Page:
Monday November 6, 2017
1978 – a year when a loaf of bread cost 28 pence, milk was 11 pence per pint and a gallon of petrol would set you back 76 ½ pence. There was a new must-watch children’s drama on BBC1 entitled Grange Hill on BBC1, Co-Co singing The Bad Old Days in the Eurovision Song Contest and a new venue for the Motor Show.
From 1937 to 1976 the event had been synonymous with Earl’s Court but the need for greater space meant that from 1978 onwards it was to be staged at the National Exhibition Centre.
On the Sunday prior to the ‘British International Motor Show’ 175 vehicles paraded from Stoneleigh via Coventry and Birmingham to the NEC and one of the last Movietone newsreels covered the various highlights, in addition to giving a priceless view of how the Centre looked some 39 years ago. It also features commentary read from a script that sounds as though it was a reject from a Carry On film.
Some 908, 194 people attended the NEC and after spending another £1 on a show guide, devotees of Formula One racing immediately made a bee-line for Mario Andretti's Lotus Type 79 JPS Mk. IV.
For those with aspirations to the sort of jet-set lifestyle as seen on Return of The Saint, there was the Aston Martin V8 Volante or the TVR 3000S, the marque’s first production convertible.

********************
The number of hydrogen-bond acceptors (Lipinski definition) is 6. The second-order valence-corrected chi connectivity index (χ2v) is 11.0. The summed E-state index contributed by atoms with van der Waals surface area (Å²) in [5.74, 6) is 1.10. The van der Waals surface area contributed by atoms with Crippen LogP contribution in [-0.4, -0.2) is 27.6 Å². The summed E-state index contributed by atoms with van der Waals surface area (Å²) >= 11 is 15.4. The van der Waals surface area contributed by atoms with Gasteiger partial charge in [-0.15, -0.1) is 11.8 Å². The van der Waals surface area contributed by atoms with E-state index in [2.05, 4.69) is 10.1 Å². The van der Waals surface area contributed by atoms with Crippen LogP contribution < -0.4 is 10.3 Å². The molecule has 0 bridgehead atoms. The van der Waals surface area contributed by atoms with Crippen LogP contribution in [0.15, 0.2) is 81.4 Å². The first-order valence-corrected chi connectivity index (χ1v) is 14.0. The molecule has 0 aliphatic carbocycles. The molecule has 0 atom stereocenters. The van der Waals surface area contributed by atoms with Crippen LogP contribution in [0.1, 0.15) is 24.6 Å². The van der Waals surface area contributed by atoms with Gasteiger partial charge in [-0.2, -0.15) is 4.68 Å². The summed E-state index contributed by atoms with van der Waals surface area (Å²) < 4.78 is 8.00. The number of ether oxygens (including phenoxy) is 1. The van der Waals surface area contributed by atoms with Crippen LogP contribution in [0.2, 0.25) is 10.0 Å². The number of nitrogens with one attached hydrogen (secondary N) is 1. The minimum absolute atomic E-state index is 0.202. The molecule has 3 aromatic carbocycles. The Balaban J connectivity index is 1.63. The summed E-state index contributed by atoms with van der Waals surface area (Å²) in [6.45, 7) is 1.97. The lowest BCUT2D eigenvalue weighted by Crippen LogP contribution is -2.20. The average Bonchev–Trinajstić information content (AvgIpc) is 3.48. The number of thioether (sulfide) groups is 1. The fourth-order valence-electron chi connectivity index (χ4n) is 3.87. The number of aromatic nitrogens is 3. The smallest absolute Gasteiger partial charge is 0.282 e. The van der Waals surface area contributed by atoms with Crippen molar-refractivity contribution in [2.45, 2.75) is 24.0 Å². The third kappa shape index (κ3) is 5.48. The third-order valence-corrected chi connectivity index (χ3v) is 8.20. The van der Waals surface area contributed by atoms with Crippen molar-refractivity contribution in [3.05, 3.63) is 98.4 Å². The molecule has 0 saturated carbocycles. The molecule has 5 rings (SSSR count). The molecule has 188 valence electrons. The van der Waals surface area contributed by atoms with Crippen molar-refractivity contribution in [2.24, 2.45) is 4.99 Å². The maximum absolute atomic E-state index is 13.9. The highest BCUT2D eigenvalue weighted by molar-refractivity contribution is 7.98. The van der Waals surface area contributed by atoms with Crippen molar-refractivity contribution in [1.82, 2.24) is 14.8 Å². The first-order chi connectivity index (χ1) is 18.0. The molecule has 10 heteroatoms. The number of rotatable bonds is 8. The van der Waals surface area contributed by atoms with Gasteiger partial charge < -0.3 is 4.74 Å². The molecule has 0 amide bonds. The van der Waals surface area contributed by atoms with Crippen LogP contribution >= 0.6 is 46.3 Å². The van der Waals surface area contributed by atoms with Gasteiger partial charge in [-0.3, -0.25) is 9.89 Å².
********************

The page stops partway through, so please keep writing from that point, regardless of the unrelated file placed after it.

If that were not enough even for the most jaded of connoisseurs, the Porsche 928 went on show for the first time in the UK while on the Pininfarina stand was one of the most aesthetically accomplished cars of all time.
It would be fair to say that the sight of the XJ Spider, as created by Renzo Carli, Leonardo Fioravanti and Sergio Pininfarina, will be remembered by virtually everyone who saw it in the metal.
Meanwhile, those show goers with more modest aspirations and/or less understanding bank managers were offered the Colt 1.4 or the Car of the Year 1979 in the form of a Horizon GLS.
Examples on display of the latter still wore a Pentastar logo dispute Chrysler UK and France being sold to Peugeot in August 1978; the Talbot re-branding would not occur until the summer of the following year.
One major absence from the Show was Ford, which was due to a fitters’ strike. This no doubt pleased Vauxhall no end, as they were showcasing their new Cavalier Sportshatch, a veritable Capri rival while for the ‘executive’ motorists who might have otherwise considered a Granada, there were the Carlton and the Royale.
The transformation of the griffin badge’s image was now almost complete, with the Viva HC now serving the last of the trans-Atlantic style Vauxhalls.
Other new cars on display included Citroen’s Visa and Saab was promoting the 900 as either a Aquamarine Blue metallic five-door GLE or as an even more magnificent Acacia Green metallic three-door Turbo.
Ogle’s Triplex 10/20 Glassback estate concept car was based on a Leyland Princess 2200 and provided a further illustration of the Wedge’s potential.
And, as yet another sign that 1978 really was another world, one journalist moaned that on Press Day he found ‘gimmicks, such as scantily-clad females, ponies on the Colt stand and a Honda Civic band’.
Were you there to witness any of these entertainments…!
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